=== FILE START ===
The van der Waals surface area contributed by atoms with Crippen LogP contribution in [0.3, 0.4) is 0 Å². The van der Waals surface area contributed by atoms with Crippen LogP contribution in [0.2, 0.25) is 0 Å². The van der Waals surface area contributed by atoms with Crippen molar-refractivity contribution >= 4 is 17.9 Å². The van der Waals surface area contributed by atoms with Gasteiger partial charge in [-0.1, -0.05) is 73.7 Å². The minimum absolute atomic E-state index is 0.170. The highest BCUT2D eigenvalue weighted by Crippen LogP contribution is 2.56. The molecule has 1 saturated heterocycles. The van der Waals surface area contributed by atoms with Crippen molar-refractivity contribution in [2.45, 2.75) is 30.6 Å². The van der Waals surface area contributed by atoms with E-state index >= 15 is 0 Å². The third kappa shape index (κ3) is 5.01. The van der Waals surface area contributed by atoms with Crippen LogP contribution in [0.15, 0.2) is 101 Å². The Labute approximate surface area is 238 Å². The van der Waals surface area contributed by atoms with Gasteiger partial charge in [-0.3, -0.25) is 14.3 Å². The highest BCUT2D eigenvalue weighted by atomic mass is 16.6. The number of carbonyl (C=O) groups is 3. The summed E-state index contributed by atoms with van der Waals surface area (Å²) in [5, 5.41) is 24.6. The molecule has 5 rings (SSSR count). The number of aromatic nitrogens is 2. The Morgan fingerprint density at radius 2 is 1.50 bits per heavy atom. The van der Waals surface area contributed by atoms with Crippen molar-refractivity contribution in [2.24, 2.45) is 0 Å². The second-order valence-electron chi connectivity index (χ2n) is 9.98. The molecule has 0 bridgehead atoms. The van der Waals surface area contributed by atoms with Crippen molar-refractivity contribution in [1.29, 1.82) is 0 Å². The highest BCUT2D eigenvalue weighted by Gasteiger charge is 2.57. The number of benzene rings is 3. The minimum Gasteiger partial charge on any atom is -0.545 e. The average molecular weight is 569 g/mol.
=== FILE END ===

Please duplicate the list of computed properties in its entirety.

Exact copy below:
The van der Waals surface area contributed by atoms with Crippen LogP contribution in [0.3, 0.4) is 0 Å². The van der Waals surface area contributed by atoms with Crippen LogP contribution in [0.2, 0.25) is 0 Å². The van der Waals surface area contributed by atoms with Crippen molar-refractivity contribution >= 4 is 17.9 Å². The van der Waals surface area contributed by atoms with Gasteiger partial charge in [-0.1, -0.05) is 73.7 Å². The minimum absolute atomic E-state index is 0.170. The highest BCUT2D eigenvalue weighted by Crippen LogP contribution is 2.56. The molecule has 1 saturated heterocycles. The van der Waals surface area contributed by atoms with Crippen molar-refractivity contribution in [2.45, 2.75) is 30.6 Å². The van der Waals surface area contributed by atoms with E-state index >= 15 is 0 Å². The third kappa shape index (κ3) is 5.01. The van der Waals surface area contributed by atoms with Crippen LogP contribution in [0.15, 0.2) is 101 Å². The Labute approximate surface area is 238 Å². The van der Waals surface area contributed by atoms with Gasteiger partial charge in [-0.3, -0.25) is 14.3 Å². The highest BCUT2D eigenvalue weighted by atomic mass is 16.6. The number of carbonyl (C=O) groups is 3. The summed E-state index contributed by atoms with van der Waals surface area (Å²) in [5, 5.41) is 24.6. The molecule has 5 rings (SSSR count). The number of aromatic nitrogens is 2. The Morgan fingerprint density at radius 2 is 1.50 bits per heavy atom. The van der Waals surface area contributed by atoms with Crippen molar-refractivity contribution in [2.24, 2.45) is 0 Å². The second-order valence-electron chi connectivity index (χ2n) is 9.98. The molecule has 0 bridgehead atoms. The van der Waals surface area contributed by atoms with Crippen molar-refractivity contribution in [1.29, 1.82) is 0 Å². The highest BCUT2D eigenvalue weighted by Gasteiger charge is 2.57. The number of benzene rings is 3. The minimum Gasteiger partial charge on any atom is -0.545 e. The average molecular weight is 569 g/mol.